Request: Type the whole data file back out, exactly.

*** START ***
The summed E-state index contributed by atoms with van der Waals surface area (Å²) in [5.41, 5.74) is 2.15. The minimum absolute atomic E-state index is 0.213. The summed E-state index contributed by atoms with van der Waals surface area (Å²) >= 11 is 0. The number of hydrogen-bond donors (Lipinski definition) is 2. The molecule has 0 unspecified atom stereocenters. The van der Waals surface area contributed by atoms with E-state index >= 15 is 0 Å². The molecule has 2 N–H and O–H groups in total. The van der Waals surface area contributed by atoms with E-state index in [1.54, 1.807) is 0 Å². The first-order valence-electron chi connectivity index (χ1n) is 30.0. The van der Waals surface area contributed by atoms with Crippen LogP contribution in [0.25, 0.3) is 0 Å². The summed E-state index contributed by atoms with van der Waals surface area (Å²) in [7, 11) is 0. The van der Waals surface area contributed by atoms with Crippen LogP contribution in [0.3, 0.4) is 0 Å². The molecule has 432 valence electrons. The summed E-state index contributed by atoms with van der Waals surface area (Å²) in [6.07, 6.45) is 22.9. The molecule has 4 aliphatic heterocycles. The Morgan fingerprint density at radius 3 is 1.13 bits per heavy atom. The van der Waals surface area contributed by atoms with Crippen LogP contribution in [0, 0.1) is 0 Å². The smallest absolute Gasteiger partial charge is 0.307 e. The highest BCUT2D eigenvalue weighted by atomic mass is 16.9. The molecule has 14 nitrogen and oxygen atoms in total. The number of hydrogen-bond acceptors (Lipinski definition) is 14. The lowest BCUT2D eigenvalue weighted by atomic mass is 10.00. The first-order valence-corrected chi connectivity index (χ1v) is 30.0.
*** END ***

The summed E-state index contributed by atoms with van der Waals surface area (Å²) in [5.41, 5.74) is 2.15. The minimum absolute atomic E-state index is 0.213. The summed E-state index contributed by atoms with van der Waals surface area (Å²) >= 11 is 0. The number of hydrogen-bond donors (Lipinski definition) is 2. The molecule has 0 unspecified atom stereocenters. The van der Waals surface area contributed by atoms with E-state index >= 15 is 0 Å². The molecule has 2 N–H and O–H groups in total. The van der Waals surface area contributed by atoms with E-state index in [1.54, 1.807) is 0 Å². The first-order valence-electron chi connectivity index (χ1n) is 30.0. The van der Waals surface area contributed by atoms with Crippen LogP contribution in [0.25, 0.3) is 0 Å². The summed E-state index contributed by atoms with van der Waals surface area (Å²) in [7, 11) is 0. The van der Waals surface area contributed by atoms with Crippen LogP contribution in [0.3, 0.4) is 0 Å². The molecule has 432 valence electrons. The summed E-state index contributed by atoms with van der Waals surface area (Å²) in [6.07, 6.45) is 22.9. The molecule has 4 aliphatic heterocycles. The Morgan fingerprint density at radius 3 is 1.13 bits per heavy atom. The van der Waals surface area contributed by atoms with Crippen LogP contribution in [0, 0.1) is 0 Å². The smallest absolute Gasteiger partial charge is 0.307 e. The highest BCUT2D eigenvalue weighted by atomic mass is 16.9. The molecule has 14 nitrogen and oxygen atoms in total. The number of hydrogen-bond acceptors (Lipinski definition) is 14. The lowest BCUT2D eigenvalue weighted by atomic mass is 10.00. The first-order valence-corrected chi connectivity index (χ1v) is 30.0.